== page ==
I recently spent a week in the backcountry of the Eastern Sierras and it was in those few days that my type A personality got the best of me. The night before my friends and I left for the trailhead (South Lake, Bishop Pass Trail), I watched dumbfounded as my carefully thought out plans died at my feet. Granted, this was a new trip for me so I had planned blindly, but failure to organize was not a typical fault of mine.
It all started with the wilderness permit that my designated person waited too long to buy: reservations were booked for the next month. So we drove up a day early and hoped for a walk-in permit. Next, we forgot a tent in LA. And it stormed the night before. Ten o’clock that night and we sprawled on the living room floor of my grandparents’ house in Bishop, CA. With gear strewn everywhere, the room and my head were in shambles.
I made a few calls and ran around the neighborhood asking for a three-man tent. We got one, but it was monstrous. The deal was that if we used the tent we had to stay on a certain side of the Sierras to return it, meaning backpacking Yosemite for the second half of the week was no longer an option. Chaos ensued. We needed a new itinerary, a new wilderness permit, and researching on iPhones is a lot harder than you’d think.
After a period of heated brainstorming and note taking, I found it in my heart to just roll with it. With that, we went up the pass the next morning for an overnight stint and hadn’t a clue about where we’d spend the rest of the week.
Once we hit the trailhead, life was simple. There was the trail in front of us, the weight on our backs, and the view around us. All brilliant.
I did well for myself when I realized that the bear cans, unbeknownst to me, had been deliberately left at the house and I kept composed as one of the guys climbed a tree to set a make-shift bear hang. I did, however, kick myself inwardly when the “unnecessary” stakes to the three-man tent that I left in Bishop turned out necessary for waterproofing.
It looked like rain so we took down the useless tent and the five of us squeezed into the two-man tent we hadn’t forgotten. But that didn’t work (and I couldn’t take it) so two of us opted for a nice rock and a rain fly and ended up with the better, though wetter, night’s sleep.
The next few days went smoothly enough. We met a couple on the trail who recommended Big Pine Lakes loop, the weather forecast cleared up and we were able to buy a tarp and some stakes to make a shelter in lieu of the borrowed tent. Getting the permit for Big Pine wasn’t a problem and this time we brought the bear cans. Overall, it was an enjoyable second leg of the trip.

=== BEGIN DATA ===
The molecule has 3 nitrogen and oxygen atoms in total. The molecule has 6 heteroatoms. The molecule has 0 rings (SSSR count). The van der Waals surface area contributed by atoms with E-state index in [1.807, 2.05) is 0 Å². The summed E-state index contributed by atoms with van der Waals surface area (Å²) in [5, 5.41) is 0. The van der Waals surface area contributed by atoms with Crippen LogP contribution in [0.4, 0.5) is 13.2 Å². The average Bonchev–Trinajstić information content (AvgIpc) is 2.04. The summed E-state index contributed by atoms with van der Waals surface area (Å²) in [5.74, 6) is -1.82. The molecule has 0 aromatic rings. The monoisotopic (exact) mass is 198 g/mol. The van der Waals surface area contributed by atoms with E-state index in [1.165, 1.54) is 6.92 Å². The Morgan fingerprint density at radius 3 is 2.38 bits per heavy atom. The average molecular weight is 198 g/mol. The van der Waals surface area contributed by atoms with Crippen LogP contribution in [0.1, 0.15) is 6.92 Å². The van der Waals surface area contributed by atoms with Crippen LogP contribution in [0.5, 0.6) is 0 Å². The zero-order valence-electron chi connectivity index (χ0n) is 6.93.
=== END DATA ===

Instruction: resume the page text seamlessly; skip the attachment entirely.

The drive home gave me one last run for my money as we found ourselves driving late into the night. After a detour through Yosemite, we acknowledged the foolishness of thinking we could find a campsite in high summer and so we left. We arrived home circa 2:30AM.
The next morning, as I lay ruminating, I found myself agreeing with Robert Burns who, in his poem To A Mouse, 1786, says that, “The best laid schemes of mice and men often go awry.”
This trip resolved me to let loose of my reigns on life. It convicted me that contrary to my belief, I don’t have the power create perfection and that sometimes it’s okay when life turns out messy. Sometimes, it’s even better that way. The fact is you can’t plan the moment when desperation and exhaustion turn into hysterical laughter any more than you can plan to encounter a spiritual moment at a quintessential view.
So, this is a message to the type-A adventurer but also to the go-getting business woman, the super mom, the over-achieving college student and to all other perfectionists out there: relax. Take time to sit and be still. Let other people plan. Don’t compromise a beautiful moment just because of what might be up next.
Have you had an adventure like this? What did the foiled plans teach you in the end?
Images via Teal Thomsen